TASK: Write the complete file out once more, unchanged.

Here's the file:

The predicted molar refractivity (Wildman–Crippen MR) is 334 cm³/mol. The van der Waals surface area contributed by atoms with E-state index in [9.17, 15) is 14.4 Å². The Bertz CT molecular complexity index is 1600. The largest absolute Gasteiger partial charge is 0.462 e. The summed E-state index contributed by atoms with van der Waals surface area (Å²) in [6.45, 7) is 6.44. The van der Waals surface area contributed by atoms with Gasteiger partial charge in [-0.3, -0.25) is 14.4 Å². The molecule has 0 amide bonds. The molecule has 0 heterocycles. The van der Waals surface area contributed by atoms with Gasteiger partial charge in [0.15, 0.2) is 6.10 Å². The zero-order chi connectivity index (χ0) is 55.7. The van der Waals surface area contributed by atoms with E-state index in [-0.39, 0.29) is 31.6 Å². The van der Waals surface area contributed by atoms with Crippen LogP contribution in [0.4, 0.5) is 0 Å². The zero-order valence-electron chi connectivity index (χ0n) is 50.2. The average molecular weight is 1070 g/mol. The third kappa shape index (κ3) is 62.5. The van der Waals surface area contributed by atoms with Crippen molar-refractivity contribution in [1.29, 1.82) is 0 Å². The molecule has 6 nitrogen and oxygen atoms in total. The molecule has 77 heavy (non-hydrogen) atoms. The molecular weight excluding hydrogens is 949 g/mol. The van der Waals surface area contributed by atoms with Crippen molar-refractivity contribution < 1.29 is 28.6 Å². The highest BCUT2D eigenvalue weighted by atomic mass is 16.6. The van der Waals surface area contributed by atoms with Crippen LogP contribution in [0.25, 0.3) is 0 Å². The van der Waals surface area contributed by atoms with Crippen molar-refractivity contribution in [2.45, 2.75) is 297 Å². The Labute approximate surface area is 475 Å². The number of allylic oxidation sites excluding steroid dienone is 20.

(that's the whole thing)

The predicted molar refractivity (Wildman–Crippen MR) is 334 cm³/mol. The van der Waals surface area contributed by atoms with E-state index in [9.17, 15) is 14.4 Å². The Bertz CT molecular complexity index is 1600. The largest absolute Gasteiger partial charge is 0.462 e. The summed E-state index contributed by atoms with van der Waals surface area (Å²) in [6.45, 7) is 6.44. The van der Waals surface area contributed by atoms with Gasteiger partial charge in [-0.3, -0.25) is 14.4 Å². The molecule has 0 amide bonds. The molecule has 0 heterocycles. The van der Waals surface area contributed by atoms with Gasteiger partial charge in [0.15, 0.2) is 6.10 Å². The zero-order chi connectivity index (χ0) is 55.7. The van der Waals surface area contributed by atoms with E-state index in [-0.39, 0.29) is 31.6 Å². The van der Waals surface area contributed by atoms with Crippen LogP contribution in [0.4, 0.5) is 0 Å². The zero-order valence-electron chi connectivity index (χ0n) is 50.2. The average molecular weight is 1070 g/mol. The third kappa shape index (κ3) is 62.5. The van der Waals surface area contributed by atoms with Crippen molar-refractivity contribution in [1.29, 1.82) is 0 Å². The molecule has 6 nitrogen and oxygen atoms in total. The molecule has 77 heavy (non-hydrogen) atoms. The molecular weight excluding hydrogens is 949 g/mol. The van der Waals surface area contributed by atoms with Crippen molar-refractivity contribution < 1.29 is 28.6 Å². The highest BCUT2D eigenvalue weighted by atomic mass is 16.6. The van der Waals surface area contributed by atoms with Crippen LogP contribution in [0.25, 0.3) is 0 Å². The van der Waals surface area contributed by atoms with Crippen molar-refractivity contribution in [2.45, 2.75) is 297 Å². The Labute approximate surface area is 475 Å². The number of allylic oxidation sites excluding steroid dienone is 20.